It’s a new day of the week for THE FIGHT. Now and forever we’ll be bringing you the latest regulatory updates of American poker legalization on Tuesdays. Hopefully with a new day, we’ll be able to start giving U.S. poker players some good news.
That’s not the case this week. The two main threads of the week involve delays in the launch of real-money gambling in Delaware and John Pappas providing armchair pundits with more ammunition for their belief that he should be replaced as the Executive Director of the Poker Players Alliance.
We start in Delaware, however, where the state’s three casinos launched free-to-play social casino games on their websites through IGT’s DoubleDown Casino. The move is more than a bit odd, since the state’s online games are going to be provided by a partnership of 888 Holdings and Scientific Games, whose soon-to-be WMS subsidiary is a direct competitor of IGT in several ways.
It makes little sense for the states to launch a social casino game as a “test” of their real-money preparedness, especially when the social casino platform is run by a company that won’t be involved directly in the real-money games. The freeplay games were the puppet meant to distract U.S. gamblers from the man behind the curtain – the man who announced that real-money games would be delayed in the First State until October 30th, pushing it dangerously close to New Jersey’s anticipated Thanksgiving go-live date.
As far as social casino games go, IGT’s DoubleDown Casino is one of the most successful. It offer slots, blackjack, roulette and video poker that can be played using soft currency that can be collected every few hours for free. Players can also buy more soft currency if they run out and don’t want to wait, but they can never turn their soft currency back into hard currency.
Real-money gamblers may ask “What’s the point?” regarding such games, but they are becoming a big business around the world, especially as land-based casinos begin to experiment with new revenue and marketing channels. The total revenue attributable to social casino games for 2013 is expected to exceed $2 billion. That’s a drop in the bucket compared to online RMG – PokerStars by itself was believed to have about $1.5 billion in revenue prior to Black Friday – but it does represent a way for sites to get their feet wet while the real games continue to be prepared for launch.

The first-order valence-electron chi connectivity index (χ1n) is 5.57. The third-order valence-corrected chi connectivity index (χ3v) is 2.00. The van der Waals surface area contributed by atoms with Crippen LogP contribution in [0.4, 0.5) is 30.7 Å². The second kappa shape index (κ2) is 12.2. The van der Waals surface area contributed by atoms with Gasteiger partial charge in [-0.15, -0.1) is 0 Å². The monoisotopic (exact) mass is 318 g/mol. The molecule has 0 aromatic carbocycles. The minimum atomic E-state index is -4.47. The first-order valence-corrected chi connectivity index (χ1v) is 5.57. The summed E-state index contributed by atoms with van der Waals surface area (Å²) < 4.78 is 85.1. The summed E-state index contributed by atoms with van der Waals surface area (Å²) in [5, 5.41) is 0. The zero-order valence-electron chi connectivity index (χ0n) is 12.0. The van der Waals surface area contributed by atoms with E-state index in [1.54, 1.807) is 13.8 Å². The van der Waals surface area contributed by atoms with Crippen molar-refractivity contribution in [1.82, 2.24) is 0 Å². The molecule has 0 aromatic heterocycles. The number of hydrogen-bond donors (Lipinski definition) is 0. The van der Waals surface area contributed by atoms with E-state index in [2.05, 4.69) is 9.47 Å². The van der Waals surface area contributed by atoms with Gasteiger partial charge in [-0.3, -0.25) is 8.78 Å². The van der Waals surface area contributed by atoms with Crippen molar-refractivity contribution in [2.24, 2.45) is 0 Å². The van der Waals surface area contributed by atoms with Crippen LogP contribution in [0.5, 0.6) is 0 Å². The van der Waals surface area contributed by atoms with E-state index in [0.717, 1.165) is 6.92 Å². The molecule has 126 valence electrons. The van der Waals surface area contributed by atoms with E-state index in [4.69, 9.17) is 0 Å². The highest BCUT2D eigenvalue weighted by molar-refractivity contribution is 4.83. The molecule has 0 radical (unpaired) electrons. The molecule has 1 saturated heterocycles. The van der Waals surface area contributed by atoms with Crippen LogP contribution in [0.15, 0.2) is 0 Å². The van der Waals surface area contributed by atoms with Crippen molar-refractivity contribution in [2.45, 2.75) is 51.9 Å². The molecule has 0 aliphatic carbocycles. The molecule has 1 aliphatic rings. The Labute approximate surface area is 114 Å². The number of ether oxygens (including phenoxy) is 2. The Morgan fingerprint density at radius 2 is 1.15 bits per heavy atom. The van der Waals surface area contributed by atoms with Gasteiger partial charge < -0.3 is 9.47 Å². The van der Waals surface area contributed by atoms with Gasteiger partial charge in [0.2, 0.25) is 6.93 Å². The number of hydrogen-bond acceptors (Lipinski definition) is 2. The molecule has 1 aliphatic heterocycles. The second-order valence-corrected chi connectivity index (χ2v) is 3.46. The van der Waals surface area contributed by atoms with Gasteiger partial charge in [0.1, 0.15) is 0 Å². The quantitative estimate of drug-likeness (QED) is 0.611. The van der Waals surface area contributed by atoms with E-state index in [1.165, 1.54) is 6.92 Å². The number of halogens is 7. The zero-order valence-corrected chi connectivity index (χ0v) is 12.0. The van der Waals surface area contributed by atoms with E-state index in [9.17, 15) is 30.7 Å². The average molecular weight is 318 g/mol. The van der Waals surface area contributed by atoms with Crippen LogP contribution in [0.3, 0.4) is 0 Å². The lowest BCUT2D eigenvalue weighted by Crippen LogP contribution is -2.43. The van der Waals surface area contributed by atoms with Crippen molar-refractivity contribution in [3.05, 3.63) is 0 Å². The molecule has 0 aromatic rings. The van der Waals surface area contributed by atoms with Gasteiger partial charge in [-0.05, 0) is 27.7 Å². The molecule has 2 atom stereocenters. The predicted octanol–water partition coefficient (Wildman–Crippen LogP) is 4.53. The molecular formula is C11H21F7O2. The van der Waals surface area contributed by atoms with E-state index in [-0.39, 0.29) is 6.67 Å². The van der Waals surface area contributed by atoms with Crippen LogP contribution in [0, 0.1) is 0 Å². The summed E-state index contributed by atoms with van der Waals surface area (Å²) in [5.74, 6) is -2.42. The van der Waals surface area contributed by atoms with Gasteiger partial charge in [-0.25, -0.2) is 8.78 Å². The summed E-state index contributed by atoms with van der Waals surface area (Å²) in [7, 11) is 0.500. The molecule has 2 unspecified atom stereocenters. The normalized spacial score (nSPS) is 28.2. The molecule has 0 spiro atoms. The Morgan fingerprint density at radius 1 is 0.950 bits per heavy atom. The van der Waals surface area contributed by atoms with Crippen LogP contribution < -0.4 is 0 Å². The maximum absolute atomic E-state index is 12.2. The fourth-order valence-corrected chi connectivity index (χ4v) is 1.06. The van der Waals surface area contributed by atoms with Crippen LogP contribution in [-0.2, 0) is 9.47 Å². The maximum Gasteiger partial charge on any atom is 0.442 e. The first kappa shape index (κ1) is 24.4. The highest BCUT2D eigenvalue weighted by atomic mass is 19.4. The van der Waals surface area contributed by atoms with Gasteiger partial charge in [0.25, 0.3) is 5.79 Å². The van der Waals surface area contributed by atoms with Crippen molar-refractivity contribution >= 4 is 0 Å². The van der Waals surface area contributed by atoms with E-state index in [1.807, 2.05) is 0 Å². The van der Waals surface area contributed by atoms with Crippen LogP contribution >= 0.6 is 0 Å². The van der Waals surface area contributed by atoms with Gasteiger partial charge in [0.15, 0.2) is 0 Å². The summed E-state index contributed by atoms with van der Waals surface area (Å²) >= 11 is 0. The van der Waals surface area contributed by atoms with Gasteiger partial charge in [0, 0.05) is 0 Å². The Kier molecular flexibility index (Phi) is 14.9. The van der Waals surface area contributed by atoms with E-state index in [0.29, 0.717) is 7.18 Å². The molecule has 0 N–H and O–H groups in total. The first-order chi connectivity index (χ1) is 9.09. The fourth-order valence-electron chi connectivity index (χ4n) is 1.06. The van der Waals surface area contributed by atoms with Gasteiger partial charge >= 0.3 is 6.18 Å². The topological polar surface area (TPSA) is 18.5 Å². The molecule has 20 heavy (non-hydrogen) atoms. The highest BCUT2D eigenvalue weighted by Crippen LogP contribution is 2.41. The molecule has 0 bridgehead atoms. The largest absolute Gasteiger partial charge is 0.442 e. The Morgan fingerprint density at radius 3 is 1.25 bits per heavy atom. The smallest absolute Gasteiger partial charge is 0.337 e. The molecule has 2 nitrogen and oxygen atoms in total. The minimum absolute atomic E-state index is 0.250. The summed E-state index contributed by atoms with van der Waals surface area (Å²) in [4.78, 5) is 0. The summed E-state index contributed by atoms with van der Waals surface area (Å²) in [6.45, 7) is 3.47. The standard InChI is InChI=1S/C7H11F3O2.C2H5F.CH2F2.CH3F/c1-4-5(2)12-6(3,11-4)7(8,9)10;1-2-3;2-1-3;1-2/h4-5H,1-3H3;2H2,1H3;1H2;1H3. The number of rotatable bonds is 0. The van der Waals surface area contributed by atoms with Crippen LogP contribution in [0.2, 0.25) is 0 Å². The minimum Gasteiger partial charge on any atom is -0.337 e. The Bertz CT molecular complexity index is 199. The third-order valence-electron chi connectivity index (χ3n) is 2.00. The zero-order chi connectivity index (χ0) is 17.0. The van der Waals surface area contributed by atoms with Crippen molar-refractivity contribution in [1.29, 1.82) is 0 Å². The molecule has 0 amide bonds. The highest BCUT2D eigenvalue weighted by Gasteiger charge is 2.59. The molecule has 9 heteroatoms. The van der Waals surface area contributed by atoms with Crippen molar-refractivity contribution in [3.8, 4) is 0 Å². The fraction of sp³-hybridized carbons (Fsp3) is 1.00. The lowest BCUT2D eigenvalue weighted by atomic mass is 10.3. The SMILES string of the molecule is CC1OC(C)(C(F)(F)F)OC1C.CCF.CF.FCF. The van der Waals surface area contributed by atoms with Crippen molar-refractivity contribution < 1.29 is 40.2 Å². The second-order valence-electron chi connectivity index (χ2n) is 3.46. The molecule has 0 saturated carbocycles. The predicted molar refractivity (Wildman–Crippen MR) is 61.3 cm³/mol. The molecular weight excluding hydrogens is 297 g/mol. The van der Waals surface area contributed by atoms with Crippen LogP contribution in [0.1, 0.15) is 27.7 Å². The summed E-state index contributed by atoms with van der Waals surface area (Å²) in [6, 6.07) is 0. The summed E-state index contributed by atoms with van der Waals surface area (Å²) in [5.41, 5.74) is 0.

Overall, the launch of DoubleDown on Delaware casino websites isn’t so much a step forward as it is a step sideways. It’s not a step backwards, however, which is more than can be said for poker legalization efforts in California (dead) or the PPA’s baffling insistence on pursuing the DiCristina case.
I told you about DiCristina a few weeks ago. The solid thrashing that DiCristina’s arguments received at the hands of the 2nd Circuit should have spelled the end of the case and the “poker is a game of skill” argument. The skill game argument has never carried any serious water on either the legislative or the judicial sides of the regulatory ledger, despite six or seven years of trying by the PPA.
New Jersey lobbyist Joe Brennan, Jr. summed up the quixotic nature of the strategy in a post to Twitter on August 26.
“W/ NJ iGaming law, no politician ever asked me if poker was a skill. What they wanted to know: Can it be regulated, create jobs & be safe?”
The skill game argument is a 2006 strategy designed for an end run around the UIGEA and doing the hard work of lobbying for legislative change. It was put forth by online poker sites like PokerStars and Full Tilt Poker, sites that used the strategy to provide cover for their ongoing U.S. operations.
The problem now is that we’re living in a 2013 world. Seven years after the UIGEA, the skill game argument has gone nowhere. Meanwhile the hard work of lobbying for legislative change has produced a couple of wins and seems poised to produce more.
That’s why it was so vexing to read on Gambling Compliance that Pappas, the PPA, and DiCristina are considering a request for the entire 2nd Circuit to review the case or even petitioning for the U.S. Supreme Court to review the case.
“I think it’s safe to say there is more to come, whether it is a review of the decision by the entire 2nd Circuit Court of Appeals or the U.S. Supreme Court,” Pappas is reported to have said.
Pappas’ credibility seems to sink with every new sound bite. The chances of receiving en banc review from the 2nd Circuit or being allowed to appeal to the Supreme Court are slim to none. The 2nd Circuit panel was unanimous in its decision and solid in its judicial reasoning. There is no serious question of law in this case that merits review. DiCristina clearly satisfied all three requirements for a violation of IGBA to be found.
More to the point, the argument that poker is a game of skill is a dead horse. It’s time for the PPA to stop beating it. THE FIGHT to online poker isn’t going to be won by using judicial smoke and mirrors. It’s going to take more time and more legislative hard work.
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